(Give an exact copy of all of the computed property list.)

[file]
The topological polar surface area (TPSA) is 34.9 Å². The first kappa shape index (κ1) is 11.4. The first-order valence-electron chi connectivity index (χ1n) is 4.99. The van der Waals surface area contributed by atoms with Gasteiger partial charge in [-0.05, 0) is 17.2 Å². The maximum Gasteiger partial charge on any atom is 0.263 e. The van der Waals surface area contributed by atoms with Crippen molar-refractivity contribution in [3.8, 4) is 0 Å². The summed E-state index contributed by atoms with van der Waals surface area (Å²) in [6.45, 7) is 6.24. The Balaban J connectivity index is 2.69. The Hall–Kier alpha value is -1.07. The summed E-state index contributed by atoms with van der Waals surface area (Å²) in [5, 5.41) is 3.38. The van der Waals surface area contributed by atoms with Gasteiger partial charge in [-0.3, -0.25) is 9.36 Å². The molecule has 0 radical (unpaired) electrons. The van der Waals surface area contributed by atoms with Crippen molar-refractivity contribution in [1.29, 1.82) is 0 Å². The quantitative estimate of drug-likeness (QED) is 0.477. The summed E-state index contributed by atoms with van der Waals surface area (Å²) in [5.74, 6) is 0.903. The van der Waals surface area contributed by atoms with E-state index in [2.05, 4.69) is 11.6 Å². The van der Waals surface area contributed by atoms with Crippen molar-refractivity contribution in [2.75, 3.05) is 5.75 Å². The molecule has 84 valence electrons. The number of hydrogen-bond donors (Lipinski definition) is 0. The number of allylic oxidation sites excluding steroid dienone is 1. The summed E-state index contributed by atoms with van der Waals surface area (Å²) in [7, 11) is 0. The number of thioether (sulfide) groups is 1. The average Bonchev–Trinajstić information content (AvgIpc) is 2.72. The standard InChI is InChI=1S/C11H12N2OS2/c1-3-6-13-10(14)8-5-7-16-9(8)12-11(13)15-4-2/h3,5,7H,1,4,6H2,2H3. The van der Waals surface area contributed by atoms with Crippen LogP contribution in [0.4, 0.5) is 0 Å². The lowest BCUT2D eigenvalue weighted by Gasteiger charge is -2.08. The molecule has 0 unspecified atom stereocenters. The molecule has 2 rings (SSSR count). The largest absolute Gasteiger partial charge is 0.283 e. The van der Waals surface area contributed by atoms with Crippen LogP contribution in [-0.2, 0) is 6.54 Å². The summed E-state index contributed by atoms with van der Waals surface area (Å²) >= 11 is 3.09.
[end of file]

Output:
The topological polar surface area (TPSA) is 34.9 Å². The first kappa shape index (κ1) is 11.4. The first-order valence-electron chi connectivity index (χ1n) is 4.99. The van der Waals surface area contributed by atoms with Gasteiger partial charge in [-0.05, 0) is 17.2 Å². The maximum Gasteiger partial charge on any atom is 0.263 e. The van der Waals surface area contributed by atoms with Crippen molar-refractivity contribution in [3.8, 4) is 0 Å². The summed E-state index contributed by atoms with van der Waals surface area (Å²) in [6.45, 7) is 6.24. The Balaban J connectivity index is 2.69. The Hall–Kier alpha value is -1.07. The summed E-state index contributed by atoms with van der Waals surface area (Å²) in [5, 5.41) is 3.38. The van der Waals surface area contributed by atoms with Gasteiger partial charge in [-0.3, -0.25) is 9.36 Å². The molecule has 0 radical (unpaired) electrons. The van der Waals surface area contributed by atoms with Crippen molar-refractivity contribution in [1.29, 1.82) is 0 Å². The quantitative estimate of drug-likeness (QED) is 0.477. The summed E-state index contributed by atoms with van der Waals surface area (Å²) in [5.74, 6) is 0.903. The van der Waals surface area contributed by atoms with E-state index in [2.05, 4.69) is 11.6 Å². The van der Waals surface area contributed by atoms with Crippen molar-refractivity contribution in [2.75, 3.05) is 5.75 Å². The molecule has 84 valence electrons. The number of hydrogen-bond donors (Lipinski definition) is 0. The number of allylic oxidation sites excluding steroid dienone is 1. The summed E-state index contributed by atoms with van der Waals surface area (Å²) in [7, 11) is 0. The number of thioether (sulfide) groups is 1. The average Bonchev–Trinajstić information content (AvgIpc) is 2.72. The standard InChI is InChI=1S/C11H12N2OS2/c1-3-6-13-10(14)8-5-7-16-9(8)12-11(13)15-4-2/h3,5,7H,1,4,6H2,2H3. The van der Waals surface area contributed by atoms with Crippen LogP contribution in [0.4, 0.5) is 0 Å². The lowest BCUT2D eigenvalue weighted by Gasteiger charge is -2.08. The molecule has 0 unspecified atom stereocenters. The molecule has 2 rings (SSSR count). The largest absolute Gasteiger partial charge is 0.283 e. The van der Waals surface area contributed by atoms with Crippen LogP contribution in [-0.2, 0) is 6.54 Å². The summed E-state index contributed by atoms with van der Waals surface area (Å²) >= 11 is 3.09.